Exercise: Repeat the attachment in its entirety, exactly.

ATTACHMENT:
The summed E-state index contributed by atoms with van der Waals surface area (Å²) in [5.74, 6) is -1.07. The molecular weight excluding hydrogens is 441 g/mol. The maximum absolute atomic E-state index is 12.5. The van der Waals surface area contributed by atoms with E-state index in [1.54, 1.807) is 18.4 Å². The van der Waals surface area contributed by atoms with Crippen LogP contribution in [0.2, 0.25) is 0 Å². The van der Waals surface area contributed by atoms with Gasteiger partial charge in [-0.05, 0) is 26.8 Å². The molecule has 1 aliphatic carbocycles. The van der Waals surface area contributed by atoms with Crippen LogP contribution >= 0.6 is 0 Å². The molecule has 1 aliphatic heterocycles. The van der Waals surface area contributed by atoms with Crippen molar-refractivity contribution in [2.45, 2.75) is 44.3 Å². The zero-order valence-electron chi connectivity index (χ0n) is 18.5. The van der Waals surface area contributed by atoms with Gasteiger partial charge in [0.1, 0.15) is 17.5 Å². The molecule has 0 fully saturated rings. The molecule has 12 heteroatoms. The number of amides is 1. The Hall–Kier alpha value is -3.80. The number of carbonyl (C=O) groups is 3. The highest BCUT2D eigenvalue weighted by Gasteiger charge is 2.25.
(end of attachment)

The summed E-state index contributed by atoms with van der Waals surface area (Å²) in [5.74, 6) is -1.07. The molecular weight excluding hydrogens is 441 g/mol. The maximum absolute atomic E-state index is 12.5. The van der Waals surface area contributed by atoms with E-state index in [1.54, 1.807) is 18.4 Å². The van der Waals surface area contributed by atoms with Crippen LogP contribution in [0.2, 0.25) is 0 Å². The van der Waals surface area contributed by atoms with Gasteiger partial charge in [-0.05, 0) is 26.8 Å². The molecule has 1 aliphatic carbocycles. The van der Waals surface area contributed by atoms with Crippen LogP contribution >= 0.6 is 0 Å². The molecule has 1 aliphatic heterocycles. The van der Waals surface area contributed by atoms with Crippen molar-refractivity contribution in [2.45, 2.75) is 44.3 Å². The zero-order valence-electron chi connectivity index (χ0n) is 18.5. The van der Waals surface area contributed by atoms with Gasteiger partial charge in [0.1, 0.15) is 17.5 Å². The molecule has 0 fully saturated rings. The molecule has 12 heteroatoms. The number of amides is 1. The Hall–Kier alpha value is -3.80. The number of carbonyl (C=O) groups is 3. The highest BCUT2D eigenvalue weighted by Gasteiger charge is 2.25.